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Opioid overdose deaths can occur in patients with naltrexone implants

Gary K Hulse and Robert J Tait
Med J Aust 2007; 187 (1): 54.
Published online: 2 July 2007

To the Editor: Gibson et al provide us with five cases of fatal drug overdose in an article titled “Opioid overdose deaths can occur in patients with naltrexone implants”.1

Three of these people did not have an active naltrexone implant — two of the deaths occurred 6 months after implant insertion (which is the outer limit of the longest duration implant available), and the implant had been removed from the third person.

This leaves only two cases.

In one of these, the cause of death was combined non-opioid drug toxicity, including amphetamine and a cocktail of other drugs, where opioids were not present. Obviously, naltrexone, an opioid antagonist, will not protect against non-opioid drug overdose.

Clearly these four cases should never have been included under the title “Opioid overdose deaths can occur in patients with naltrexone implants” (our italics).

That leaves a single fatal opioid overdose in a patient who had an active implant, and in which the cause of death was acute narcotism, where the individual had injected heroin. Here at last is a case study that should be included, and the authors note that the effects of naltrexone can be overcome, and alert us to the danger of using excess heroin to overcome naltrexone blockade.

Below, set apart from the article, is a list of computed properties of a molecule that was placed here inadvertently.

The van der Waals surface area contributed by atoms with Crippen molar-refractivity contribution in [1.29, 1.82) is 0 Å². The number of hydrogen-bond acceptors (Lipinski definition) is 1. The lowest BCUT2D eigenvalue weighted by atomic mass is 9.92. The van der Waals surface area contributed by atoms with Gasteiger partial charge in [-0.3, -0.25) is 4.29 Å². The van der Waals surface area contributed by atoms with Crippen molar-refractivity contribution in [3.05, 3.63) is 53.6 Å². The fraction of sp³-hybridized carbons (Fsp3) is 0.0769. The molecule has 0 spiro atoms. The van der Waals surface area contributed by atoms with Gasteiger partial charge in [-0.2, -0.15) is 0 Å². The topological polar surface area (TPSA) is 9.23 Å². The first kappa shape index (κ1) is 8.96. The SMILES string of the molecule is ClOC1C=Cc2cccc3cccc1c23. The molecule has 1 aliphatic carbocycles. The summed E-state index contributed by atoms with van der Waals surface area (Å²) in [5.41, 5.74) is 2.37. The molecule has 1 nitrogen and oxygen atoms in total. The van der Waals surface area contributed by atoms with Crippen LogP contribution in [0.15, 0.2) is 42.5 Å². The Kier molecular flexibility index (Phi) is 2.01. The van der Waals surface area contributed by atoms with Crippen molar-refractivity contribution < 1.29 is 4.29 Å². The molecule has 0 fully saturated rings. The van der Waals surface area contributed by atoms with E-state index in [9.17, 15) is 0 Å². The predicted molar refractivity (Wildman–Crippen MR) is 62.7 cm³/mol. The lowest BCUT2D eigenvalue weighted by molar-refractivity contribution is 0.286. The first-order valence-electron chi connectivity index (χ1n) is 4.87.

However, this information is less than new. MIMS annual notes under “Attempts to overcome [naltrexone] blockade”:

While . . . [naltrexone] is a potent . . . [opioid] antagonist . . . the blockade produced . . . is surmountable . . . [and] poses a potential risk to individuals who attempt, on their own, to overcome the blockade by administering large amounts of exogenous opioids. Indeed, any attempt by a patient to overcome the antagonism by taking opioids is very dangerous and may lead to a fatal overdose . . . Patients should be told of the serious consequences of trying to overcome the opiate blockade.2

It is also surprising that no denominator is attempted on the number of patients who may have received treatment by implanted naltrexone between 2000 and 2004. This information is available through the Therapeutic Goods Administration, and would have given the reader a clearer ability to evaluate the significance of this single case study. For example, one of the articles they cite reports one fatality in nearly 600 person-years of follow-up,3 giving a very different impression of risk compared with the article by Gibson and colleagues.

  • Gary K Hulse
  • Robert J Tait

  • University of Western Australia, Perth, WA.

Correspondence: ghulse@meddent.uwa.edu.au

  • 1. Gibson AE, Degenhardt LJ, Hall WD. Opioid overdose deaths can occur in patients with naltrexone implants. Med J Aust 2007; 186: 152-153. <MJA full text>
  • 2. MIMS Australia. MIMS annual. Sydney: CMPMedica Australia Pty Ltd, 2005.
  • 3. Hulse GK, Tait RJ, Comer SD, et al. Reducing hospital presentations for opioid overdose in patients treated with sustained release naltrexone implants. Drug Alcohol Depend 2005; 79: 351-357.

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